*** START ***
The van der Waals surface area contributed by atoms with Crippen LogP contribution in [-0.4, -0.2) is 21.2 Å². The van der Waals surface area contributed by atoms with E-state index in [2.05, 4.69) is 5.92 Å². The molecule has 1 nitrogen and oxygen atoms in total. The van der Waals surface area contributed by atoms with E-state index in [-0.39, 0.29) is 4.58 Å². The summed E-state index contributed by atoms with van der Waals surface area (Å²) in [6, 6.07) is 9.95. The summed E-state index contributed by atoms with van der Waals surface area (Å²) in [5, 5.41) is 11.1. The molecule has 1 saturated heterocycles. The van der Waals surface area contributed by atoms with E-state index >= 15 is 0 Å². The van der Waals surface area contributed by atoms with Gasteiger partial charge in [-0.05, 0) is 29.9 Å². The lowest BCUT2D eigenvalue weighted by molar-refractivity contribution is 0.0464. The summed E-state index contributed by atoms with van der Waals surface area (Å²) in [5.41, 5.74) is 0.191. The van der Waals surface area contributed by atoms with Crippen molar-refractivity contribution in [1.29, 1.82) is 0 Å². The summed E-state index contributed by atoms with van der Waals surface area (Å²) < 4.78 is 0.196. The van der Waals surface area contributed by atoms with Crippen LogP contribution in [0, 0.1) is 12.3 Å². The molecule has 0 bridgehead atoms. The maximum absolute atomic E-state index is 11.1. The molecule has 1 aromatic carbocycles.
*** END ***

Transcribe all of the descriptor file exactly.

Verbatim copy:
The van der Waals surface area contributed by atoms with Crippen LogP contribution in [-0.4, -0.2) is 21.2 Å². The van der Waals surface area contributed by atoms with E-state index in [2.05, 4.69) is 5.92 Å². The molecule has 1 nitrogen and oxygen atoms in total. The van der Waals surface area contributed by atoms with E-state index in [-0.39, 0.29) is 4.58 Å². The summed E-state index contributed by atoms with van der Waals surface area (Å²) in [6, 6.07) is 9.95. The summed E-state index contributed by atoms with van der Waals surface area (Å²) in [5, 5.41) is 11.1. The molecule has 1 saturated heterocycles. The van der Waals surface area contributed by atoms with E-state index >= 15 is 0 Å². The van der Waals surface area contributed by atoms with Gasteiger partial charge in [-0.05, 0) is 29.9 Å². The lowest BCUT2D eigenvalue weighted by molar-refractivity contribution is 0.0464. The summed E-state index contributed by atoms with van der Waals surface area (Å²) in [5.41, 5.74) is 0.191. The van der Waals surface area contributed by atoms with Crippen molar-refractivity contribution in [1.29, 1.82) is 0 Å². The summed E-state index contributed by atoms with van der Waals surface area (Å²) < 4.78 is 0.196. The van der Waals surface area contributed by atoms with Crippen LogP contribution in [0, 0.1) is 12.3 Å². The molecule has 0 bridgehead atoms. The maximum absolute atomic E-state index is 11.1. The molecule has 1 aromatic carbocycles.